The long-awaited era of 64-bit computing finally may be here. Intel last week introduced a line of 64-bit Xeon processors for the multiprocessor-server market that sets a new level of computing performance and is expected to launch a wave of software development to take advantage of the greater speed the processors provide.
The Xeon MP processors complete Intel's conversion of its server-processor portfolio to 64-bit capabilities, with the Itanium processor at the high end. Advanced Micro Devices Inc.'s 64-bit Opteron processors have been available for two years. Intel's Xeon MP and AMD's Opteron provide the foundation for a transition from the x86 standard to a new 64-bit computing market. Intel and the major computer makers are even changing their nomenclature, using "x64" to describe 64-bit chips that run the x86 instruction set. Intel's Itanium chip handles 64 bits at a time but doesn't run x86 instructions natively.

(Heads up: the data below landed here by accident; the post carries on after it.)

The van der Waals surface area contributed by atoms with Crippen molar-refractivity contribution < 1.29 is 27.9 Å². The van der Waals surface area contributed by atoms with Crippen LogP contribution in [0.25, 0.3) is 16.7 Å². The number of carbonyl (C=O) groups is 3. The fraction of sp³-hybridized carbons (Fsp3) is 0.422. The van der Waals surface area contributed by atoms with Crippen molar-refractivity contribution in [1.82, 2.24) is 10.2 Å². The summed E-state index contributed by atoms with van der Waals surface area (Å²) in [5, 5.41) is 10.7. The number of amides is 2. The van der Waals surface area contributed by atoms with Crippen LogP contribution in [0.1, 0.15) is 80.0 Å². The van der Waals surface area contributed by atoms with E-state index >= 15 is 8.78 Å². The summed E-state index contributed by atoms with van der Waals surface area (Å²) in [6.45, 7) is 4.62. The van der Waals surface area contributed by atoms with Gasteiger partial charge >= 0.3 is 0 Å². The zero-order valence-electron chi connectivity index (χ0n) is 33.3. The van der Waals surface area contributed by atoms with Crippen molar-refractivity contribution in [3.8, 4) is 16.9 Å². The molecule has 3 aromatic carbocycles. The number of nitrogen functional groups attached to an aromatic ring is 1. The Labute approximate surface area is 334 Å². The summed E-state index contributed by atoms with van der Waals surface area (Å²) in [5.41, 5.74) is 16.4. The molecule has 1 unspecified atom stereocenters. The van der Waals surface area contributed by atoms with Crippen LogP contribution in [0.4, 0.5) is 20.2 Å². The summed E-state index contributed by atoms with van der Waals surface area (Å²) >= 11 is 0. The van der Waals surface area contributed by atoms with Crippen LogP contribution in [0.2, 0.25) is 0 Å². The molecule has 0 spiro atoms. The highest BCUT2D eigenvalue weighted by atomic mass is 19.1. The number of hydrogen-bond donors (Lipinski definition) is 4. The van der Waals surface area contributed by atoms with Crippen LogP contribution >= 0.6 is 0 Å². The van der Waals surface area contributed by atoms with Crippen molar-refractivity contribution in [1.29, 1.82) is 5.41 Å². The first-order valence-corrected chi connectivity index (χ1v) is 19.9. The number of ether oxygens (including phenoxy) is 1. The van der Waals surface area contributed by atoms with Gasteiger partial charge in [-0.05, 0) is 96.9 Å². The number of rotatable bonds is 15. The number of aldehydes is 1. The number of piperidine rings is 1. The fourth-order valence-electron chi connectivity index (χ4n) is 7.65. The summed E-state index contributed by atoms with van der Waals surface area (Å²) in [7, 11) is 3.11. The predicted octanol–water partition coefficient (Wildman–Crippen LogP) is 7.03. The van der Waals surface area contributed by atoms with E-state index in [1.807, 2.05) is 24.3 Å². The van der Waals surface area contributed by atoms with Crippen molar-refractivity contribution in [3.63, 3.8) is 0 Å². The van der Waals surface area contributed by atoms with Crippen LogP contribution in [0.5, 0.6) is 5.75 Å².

Perhaps even more important than the chip announcement was confirmation from Microsoft last week that its long-awaited Windows Server 2003 64-bit Edition is near completion and that a formal introduction can be expected as soon as next month.
"That's the gun that starts the race," says Nathan Brookwood, an analyst with Insight64. Once there's a 64-bit version of Windows Server, "then we'll also start to see all of the utilities and infrastructure applications being moved over to 64 bits."
That's a change eagerly anticipated by Wayne Myers, IT director and network administrator for law firm Hooper, Lundy & Bookman Inc. "Now that Microsoft is on board, we're just waiting for the other software applications to come around," he says. "As all the legal software is ported to 64-bit operation, it will speed up pretty much everything we do across the network." The California firm, which specializes in health-care law, runs Windows on ProLiant servers from Hewlett-Packard for a variety of applications and Microsoft's SQL Server.